As a fitness industry pro, odds are you've run across, or probably bought, some program created by John Spencer Ellis. Ubiquitous in our industry, Ellis heads up a conglomeration of companies that gross in the multi-millions and has innovated more business, training and personal development systems than one can count on two hands.Most trainers probably recognize Ellis from NESTA (National Exercise and Sports Trainer Association), a certification and education organization, or Adventure Boot Camp, one of the largest and most successful licensed boot camps to date. But his list of accomplishments and passions extends beyond those two big scores as he consistently searches out and capitalizes on coming trends.
He slept on the floor of his 380-foot Orange County, California apartment, coasted down hills to save gas and sometimes didn't have enough money to buy food. He began training people in their homes and got new clients by doing free body fat measurements at local grocery stores. He grew his training business to include corporate fitness and started training at Family Fitness (now 24 Hour Fitness). He learned much about training there, including that he must do things differently than other trainers to stand out and make more sales. Within a few years, Ellis bought a small condo and built a training studio within it, making that his primary location.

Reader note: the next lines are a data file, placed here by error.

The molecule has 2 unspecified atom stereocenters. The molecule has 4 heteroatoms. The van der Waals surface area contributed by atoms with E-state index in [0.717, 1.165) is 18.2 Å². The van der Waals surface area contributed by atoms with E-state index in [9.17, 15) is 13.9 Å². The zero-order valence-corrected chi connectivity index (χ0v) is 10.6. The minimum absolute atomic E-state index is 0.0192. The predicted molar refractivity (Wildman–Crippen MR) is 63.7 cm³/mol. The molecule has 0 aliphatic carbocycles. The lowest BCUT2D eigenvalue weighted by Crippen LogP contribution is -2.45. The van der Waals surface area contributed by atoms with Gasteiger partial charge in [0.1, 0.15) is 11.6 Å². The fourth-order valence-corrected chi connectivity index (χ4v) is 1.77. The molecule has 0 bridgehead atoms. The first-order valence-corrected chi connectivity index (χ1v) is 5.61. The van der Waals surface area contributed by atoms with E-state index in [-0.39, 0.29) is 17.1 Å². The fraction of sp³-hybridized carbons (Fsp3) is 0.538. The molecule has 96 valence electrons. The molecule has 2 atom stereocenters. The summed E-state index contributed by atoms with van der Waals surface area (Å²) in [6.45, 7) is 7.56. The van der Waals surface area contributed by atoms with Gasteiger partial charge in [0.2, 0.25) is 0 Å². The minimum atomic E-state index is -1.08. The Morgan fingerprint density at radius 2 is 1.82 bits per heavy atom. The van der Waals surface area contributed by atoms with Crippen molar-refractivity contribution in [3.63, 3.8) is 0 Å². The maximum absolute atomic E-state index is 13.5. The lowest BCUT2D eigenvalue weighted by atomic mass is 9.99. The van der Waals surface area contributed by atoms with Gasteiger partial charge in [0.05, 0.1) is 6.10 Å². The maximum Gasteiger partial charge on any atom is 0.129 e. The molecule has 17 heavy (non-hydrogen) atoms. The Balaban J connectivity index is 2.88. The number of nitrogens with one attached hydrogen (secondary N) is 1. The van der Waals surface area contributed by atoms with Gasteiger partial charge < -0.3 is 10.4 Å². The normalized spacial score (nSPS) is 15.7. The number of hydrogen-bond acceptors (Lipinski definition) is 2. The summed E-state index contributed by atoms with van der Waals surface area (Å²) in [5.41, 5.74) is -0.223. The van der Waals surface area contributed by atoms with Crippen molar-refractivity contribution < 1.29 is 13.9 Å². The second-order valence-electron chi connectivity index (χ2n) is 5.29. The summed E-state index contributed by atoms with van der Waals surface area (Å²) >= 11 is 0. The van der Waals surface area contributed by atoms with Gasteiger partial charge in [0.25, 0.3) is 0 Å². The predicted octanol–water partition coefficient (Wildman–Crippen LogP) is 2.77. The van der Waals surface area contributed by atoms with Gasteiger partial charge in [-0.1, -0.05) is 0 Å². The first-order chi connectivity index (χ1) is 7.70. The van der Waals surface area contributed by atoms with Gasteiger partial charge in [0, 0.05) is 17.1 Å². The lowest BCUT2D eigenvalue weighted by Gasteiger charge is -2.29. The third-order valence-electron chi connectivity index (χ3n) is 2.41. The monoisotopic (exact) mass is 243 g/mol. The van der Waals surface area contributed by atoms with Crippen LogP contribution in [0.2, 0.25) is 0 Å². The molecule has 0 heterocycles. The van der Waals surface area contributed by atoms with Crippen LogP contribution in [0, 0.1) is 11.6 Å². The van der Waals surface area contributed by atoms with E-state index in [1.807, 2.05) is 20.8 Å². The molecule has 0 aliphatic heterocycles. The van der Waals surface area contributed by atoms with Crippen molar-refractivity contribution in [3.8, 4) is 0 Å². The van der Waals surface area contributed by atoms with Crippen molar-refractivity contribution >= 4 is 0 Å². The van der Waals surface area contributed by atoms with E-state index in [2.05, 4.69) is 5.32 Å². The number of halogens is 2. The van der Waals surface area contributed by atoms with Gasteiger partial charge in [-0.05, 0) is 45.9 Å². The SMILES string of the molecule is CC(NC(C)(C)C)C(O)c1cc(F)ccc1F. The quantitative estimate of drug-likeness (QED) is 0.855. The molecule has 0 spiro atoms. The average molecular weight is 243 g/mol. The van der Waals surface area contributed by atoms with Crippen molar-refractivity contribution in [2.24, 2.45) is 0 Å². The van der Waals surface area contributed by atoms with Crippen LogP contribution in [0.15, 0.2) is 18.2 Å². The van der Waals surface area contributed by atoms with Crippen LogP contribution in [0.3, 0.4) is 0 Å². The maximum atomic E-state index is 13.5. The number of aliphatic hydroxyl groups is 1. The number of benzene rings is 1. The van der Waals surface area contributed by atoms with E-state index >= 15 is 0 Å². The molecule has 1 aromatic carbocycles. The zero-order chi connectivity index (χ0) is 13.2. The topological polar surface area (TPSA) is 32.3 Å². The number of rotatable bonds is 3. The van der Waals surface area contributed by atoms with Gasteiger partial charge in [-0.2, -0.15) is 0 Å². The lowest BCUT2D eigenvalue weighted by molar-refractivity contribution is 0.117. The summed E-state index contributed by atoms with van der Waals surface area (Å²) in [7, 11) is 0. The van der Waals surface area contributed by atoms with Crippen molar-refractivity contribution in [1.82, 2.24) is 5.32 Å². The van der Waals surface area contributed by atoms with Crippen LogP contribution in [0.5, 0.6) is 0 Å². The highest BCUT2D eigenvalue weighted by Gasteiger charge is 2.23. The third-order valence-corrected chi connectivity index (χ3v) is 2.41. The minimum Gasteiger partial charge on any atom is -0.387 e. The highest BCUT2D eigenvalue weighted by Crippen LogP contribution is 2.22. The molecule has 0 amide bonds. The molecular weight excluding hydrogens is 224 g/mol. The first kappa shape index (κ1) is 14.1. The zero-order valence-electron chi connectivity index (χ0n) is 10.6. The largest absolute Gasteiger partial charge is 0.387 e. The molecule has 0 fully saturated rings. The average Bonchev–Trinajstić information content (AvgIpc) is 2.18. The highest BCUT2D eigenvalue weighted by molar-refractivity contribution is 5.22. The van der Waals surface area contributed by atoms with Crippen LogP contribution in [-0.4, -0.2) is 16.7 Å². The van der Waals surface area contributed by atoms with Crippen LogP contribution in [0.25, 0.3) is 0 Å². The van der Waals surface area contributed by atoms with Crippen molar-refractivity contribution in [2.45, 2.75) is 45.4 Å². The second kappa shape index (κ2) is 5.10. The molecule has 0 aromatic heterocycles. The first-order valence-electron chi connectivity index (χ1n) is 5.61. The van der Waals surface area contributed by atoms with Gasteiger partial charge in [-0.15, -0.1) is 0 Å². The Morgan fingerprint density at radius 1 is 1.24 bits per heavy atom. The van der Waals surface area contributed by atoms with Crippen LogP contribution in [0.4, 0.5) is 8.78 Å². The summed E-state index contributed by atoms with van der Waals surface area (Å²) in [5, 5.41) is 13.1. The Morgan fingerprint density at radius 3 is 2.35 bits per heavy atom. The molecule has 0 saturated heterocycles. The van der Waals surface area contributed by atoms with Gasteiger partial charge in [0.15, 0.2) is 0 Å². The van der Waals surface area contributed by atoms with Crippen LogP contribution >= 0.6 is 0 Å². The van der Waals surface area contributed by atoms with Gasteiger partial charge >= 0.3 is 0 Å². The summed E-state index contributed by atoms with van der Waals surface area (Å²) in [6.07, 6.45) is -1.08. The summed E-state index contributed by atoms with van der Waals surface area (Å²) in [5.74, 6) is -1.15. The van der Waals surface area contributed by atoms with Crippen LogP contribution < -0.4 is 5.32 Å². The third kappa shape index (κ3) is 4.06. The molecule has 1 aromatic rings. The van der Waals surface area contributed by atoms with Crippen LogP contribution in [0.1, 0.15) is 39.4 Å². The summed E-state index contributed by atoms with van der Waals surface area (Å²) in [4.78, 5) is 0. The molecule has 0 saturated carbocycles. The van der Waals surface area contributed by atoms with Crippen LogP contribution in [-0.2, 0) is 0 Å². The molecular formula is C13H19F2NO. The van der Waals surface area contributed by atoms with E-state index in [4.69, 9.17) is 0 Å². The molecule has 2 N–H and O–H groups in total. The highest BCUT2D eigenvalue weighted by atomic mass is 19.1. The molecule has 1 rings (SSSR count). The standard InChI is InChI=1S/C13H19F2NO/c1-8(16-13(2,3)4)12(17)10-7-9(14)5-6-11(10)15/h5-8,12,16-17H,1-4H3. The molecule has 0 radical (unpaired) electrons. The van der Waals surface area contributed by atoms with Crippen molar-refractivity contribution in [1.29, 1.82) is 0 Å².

As his clientele grew, so did his interest in a new thing called the Internet. With a 386 computer, he struggled to find a way to harness the power the Internet promised in combination with his passion for endurance sports like cycling and triathlons. He formed NESTA and its first product, an online endurance sports certification.